South Africa is home to about 153 000 sex workers

Johannesburg – First of its kind research released on Monday shows that South Africa is home to about 153 000 sex workers, as a new plan aims to decriminalise one of the world’s oldest professions.

Commissioned by the South African National Aids Council (Sanac), the research is said to be the most accurate of its kind to date.

It found that the country is home to about 153 000 sex workers, of whom 8 000 are men.

Led by the Sex Workers’ Education and Advocacy Task Force (Sweat), the study also found that about 4 percent of all sex workers are transgender, or sex workers who may be anatomically male but who identify as women.

The study found that sex was for sale in a wide range of places, including brothels, at least one adult store and via local internet sex sites.

The research is aimed at helping Sanac roll out the country’s first national HIV plan for sex workers. Unveiled on Monday, the plan aims to provide better prevention and care services for sexually transmitted infections, HIV and tuberculosis among sex workers and their families.

It also aims to push for the decriminalisation of the world’s oldest profession.

“Sex work is criminalised and that has made us more vulnerable,” said Kholi Buthelezi, national co-ordinator for the sex worker movement Sisonke. “Police rape us, and if we are arrested, they will need sexual favours in order for us to be released.”

Police were not the only threat as many clients refused to use condoms, she added.

“I have heard a sex worker say ‘I told this handsome client I didn’t want to use a condom’,” she said. “What I have heard is that clients don’t want to use condoms.”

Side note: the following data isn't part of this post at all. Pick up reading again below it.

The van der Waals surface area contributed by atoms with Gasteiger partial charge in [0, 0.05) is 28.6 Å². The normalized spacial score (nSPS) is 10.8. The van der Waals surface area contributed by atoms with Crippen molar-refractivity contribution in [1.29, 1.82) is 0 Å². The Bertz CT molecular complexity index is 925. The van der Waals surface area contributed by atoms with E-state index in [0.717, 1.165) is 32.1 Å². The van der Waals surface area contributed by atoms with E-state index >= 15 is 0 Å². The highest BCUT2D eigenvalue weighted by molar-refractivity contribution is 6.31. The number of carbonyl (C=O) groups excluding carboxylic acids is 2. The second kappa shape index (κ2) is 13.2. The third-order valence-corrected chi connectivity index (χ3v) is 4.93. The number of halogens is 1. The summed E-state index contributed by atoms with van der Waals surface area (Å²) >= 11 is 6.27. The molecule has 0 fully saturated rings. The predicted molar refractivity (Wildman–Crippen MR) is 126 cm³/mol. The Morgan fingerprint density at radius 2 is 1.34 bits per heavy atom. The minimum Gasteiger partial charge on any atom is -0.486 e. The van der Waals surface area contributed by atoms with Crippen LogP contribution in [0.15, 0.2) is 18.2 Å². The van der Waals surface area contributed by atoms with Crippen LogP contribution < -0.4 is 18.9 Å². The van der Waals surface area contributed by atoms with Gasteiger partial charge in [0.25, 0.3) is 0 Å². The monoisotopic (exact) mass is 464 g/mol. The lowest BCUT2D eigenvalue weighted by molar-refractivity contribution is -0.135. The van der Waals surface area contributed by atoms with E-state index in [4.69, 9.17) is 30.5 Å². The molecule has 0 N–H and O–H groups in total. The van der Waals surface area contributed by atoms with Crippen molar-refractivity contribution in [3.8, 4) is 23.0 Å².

A web of vulnerabilities have pushed HIV prevalence among sex workers to more than 60 percent, according to Sanac’s Fareed Abdullah.

What endangers sex workers is also endangering South Africa, according to a July 2014 study published in the international medical journal The Lancet that linked at least 6 percent of all new HIV infections in nationwide sex work.

If South Africa moved to decriminalise sex work, it could look at regulating the profession and create a safer working environment, argue advocates like Buthelezi.

But the fight for decriminalisation is likely to be a long one for sex workers.

Deputy Justice and Constitutional Development Minister John Jeffery said the Law Reform Commission was currently nearing the end of its long-running review of legislation criminalising sex work.

The commission may then submit written recommendations to amend the law to the justice and constitutional development minister.

The minister could then move to table these before the cabinet and then Parliament.

Changing the law would need strong public support, Jeffery cautions.

“We are on the one hand a very conservative country,” he said. If decriminalisation is to go through, it’s important that it has the majority of support from the people of South Africa.”

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